We think you have liked this presentation. If you wish to download it, please recommend it to your friends in any social system. Share buttons are a little bit lower. Thank you!
Presentation is loading. Please wait.
Published byCarmen Grice
Modified about 1 year ago
11-1 Irwin/McGraw-Hill ©The McGraw-Hill Companies, Inc., 2000 The Manager as a Person The Manager as a Person 11
11-2 Irwin/McGraw-Hill ©The McGraw-Hill Companies, Inc., 2000 Personality Traits Personality Traits: Characteristics that influence how people think, feel and behave on and off the job. Include tendencies to be enthusiastic, demanding, easy- going, nervous, etc. Each trait can be viewed on a continuum, from low to high. There is no “wrong” trait, but rather managers have a complex mix of traits.
11-3 Irwin/McGraw-Hill ©The McGraw-Hill Companies, Inc., 2000 The Big Five Traits: LowHigh Extroversion LowHigh Negative Affectivity LowHigh Agreeableness LowHigh Conscientiousness LowHigh Openness to Experience I II III IV V Figure 11.1
11-4 Irwin/McGraw-Hill ©The McGraw-Hill Companies, Inc., 2000 The Big Five u Extroversion: people are positive and feel good about themselves and the world. Managers high on this trait are sociable, friendly. u Negative Affectivity: people experience negative moods, are critical, and distressed. Managers are often critical and feel angry with others and themselves. u Agreeableness: people like to get along with others. Managers are likable, and care about others. u Conscientiousness: people tend to be careful, persevering. u Openness to Experience: people are original, with broad interests.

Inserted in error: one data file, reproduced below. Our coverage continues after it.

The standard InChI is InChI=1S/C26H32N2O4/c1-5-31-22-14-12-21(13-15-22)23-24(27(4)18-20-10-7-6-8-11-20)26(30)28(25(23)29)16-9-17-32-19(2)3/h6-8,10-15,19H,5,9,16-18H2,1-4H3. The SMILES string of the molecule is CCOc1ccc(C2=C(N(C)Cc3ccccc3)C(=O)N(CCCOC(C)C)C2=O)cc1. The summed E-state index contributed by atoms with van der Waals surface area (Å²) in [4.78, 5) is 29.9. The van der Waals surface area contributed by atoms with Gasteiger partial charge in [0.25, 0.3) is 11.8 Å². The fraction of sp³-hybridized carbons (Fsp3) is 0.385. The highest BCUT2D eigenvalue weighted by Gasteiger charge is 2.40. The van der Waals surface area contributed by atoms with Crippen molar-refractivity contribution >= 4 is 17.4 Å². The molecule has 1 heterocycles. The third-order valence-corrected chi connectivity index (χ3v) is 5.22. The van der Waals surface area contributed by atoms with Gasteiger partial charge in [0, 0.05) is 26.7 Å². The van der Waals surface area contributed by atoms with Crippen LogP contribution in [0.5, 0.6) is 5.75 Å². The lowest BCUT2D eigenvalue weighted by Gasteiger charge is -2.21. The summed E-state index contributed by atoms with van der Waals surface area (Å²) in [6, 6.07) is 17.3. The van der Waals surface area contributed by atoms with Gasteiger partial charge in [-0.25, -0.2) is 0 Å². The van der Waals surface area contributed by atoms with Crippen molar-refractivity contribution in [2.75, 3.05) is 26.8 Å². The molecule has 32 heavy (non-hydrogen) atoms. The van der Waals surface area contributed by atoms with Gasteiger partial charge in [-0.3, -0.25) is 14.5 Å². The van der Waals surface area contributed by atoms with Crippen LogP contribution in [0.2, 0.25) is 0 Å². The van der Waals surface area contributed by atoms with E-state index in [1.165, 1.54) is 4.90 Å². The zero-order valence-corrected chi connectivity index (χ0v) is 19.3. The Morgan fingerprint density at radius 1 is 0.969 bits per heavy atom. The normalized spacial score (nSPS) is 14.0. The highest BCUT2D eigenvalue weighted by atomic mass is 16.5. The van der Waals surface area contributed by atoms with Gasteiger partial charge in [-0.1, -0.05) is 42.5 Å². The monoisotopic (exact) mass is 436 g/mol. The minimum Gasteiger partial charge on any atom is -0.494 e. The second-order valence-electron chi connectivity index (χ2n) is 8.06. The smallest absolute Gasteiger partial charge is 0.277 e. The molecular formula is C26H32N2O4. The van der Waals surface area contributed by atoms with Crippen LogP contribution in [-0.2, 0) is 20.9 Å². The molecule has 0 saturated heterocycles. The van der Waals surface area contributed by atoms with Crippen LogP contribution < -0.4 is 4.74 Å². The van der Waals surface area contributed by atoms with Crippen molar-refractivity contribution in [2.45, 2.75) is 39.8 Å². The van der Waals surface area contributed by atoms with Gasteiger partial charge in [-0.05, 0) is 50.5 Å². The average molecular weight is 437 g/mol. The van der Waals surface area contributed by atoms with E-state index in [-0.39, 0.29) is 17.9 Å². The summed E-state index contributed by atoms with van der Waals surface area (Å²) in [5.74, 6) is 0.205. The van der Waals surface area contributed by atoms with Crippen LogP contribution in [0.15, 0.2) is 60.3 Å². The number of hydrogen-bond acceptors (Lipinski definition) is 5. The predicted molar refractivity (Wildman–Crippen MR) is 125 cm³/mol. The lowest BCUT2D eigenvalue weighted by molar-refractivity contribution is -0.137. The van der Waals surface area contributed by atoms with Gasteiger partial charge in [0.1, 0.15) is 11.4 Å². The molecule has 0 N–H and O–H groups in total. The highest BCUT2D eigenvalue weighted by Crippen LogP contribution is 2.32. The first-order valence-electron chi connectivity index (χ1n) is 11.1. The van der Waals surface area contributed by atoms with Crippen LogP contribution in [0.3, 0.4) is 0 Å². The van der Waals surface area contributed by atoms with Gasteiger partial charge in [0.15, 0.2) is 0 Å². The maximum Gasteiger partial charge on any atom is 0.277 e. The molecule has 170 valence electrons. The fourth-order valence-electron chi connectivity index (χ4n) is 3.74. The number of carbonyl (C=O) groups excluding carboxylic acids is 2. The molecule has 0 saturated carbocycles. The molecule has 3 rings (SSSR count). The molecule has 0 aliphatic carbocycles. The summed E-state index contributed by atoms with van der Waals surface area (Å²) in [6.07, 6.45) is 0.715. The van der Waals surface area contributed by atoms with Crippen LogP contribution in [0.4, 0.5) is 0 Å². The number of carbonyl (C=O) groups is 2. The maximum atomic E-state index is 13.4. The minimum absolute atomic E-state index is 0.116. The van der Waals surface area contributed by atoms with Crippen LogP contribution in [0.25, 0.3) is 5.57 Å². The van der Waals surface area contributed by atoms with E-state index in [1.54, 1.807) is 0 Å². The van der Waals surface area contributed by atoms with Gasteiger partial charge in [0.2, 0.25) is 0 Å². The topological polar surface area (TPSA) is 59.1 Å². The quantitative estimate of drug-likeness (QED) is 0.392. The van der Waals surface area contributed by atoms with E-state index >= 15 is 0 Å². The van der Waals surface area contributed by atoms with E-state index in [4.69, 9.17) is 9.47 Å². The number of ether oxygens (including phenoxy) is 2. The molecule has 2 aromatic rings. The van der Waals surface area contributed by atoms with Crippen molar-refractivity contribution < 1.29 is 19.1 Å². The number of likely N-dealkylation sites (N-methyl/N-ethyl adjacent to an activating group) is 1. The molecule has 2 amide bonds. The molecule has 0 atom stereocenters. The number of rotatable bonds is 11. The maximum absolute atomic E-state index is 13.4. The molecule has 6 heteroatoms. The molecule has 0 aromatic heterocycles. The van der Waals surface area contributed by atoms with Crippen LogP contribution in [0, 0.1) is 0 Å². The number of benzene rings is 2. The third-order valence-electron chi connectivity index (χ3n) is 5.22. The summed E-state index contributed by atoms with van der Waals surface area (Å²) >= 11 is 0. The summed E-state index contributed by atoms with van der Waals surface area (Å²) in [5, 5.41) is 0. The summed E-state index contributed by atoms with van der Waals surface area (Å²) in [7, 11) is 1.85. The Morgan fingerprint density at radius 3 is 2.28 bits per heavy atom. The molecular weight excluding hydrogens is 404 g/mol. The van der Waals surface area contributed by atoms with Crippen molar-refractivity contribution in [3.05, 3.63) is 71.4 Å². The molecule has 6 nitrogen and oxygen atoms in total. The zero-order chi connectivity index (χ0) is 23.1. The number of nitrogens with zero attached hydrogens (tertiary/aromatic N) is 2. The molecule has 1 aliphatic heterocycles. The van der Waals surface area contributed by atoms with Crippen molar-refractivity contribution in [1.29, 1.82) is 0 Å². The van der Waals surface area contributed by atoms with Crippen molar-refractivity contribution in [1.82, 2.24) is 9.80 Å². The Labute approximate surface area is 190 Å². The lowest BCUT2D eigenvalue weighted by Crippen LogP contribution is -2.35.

11-5 Irwin/McGraw-Hill ©The McGraw-Hill Companies, Inc., 2000 Traits and Managers Successful managers vary widely on the “Big Five”. It is important to understand these traits since it helps explain a manager’s approach to planning, leading, organizing, etc. Managers should also be aware of their own style and try to tone down problem areas. Internal Locus of Control: People believe they are responsible for their fate. See their actions are important to achieving goals. External Locus of Control: People believe outside forces are responsible for their fate. Their actions make little difference in achieving outcomes. Managers need an Internal Locus of Control!
11-6 Irwin/McGraw-Hill ©The McGraw-Hill Companies, Inc., 2000 Other Traits Self-Esteem: Captures the degree to which people feel good about themselves and abilities. High self-esteem causes people to feel they are competent, and capable. Low self-esteem people have poor opinions of themselves and abilities. Need for Achievement: extent to which people have a desire to perform challenging tasks and meet personal standards. Need for Affiliation: the extent to which people want to build interpersonal relationships and being liked. Need for Power: indexes the desire to control or influence others.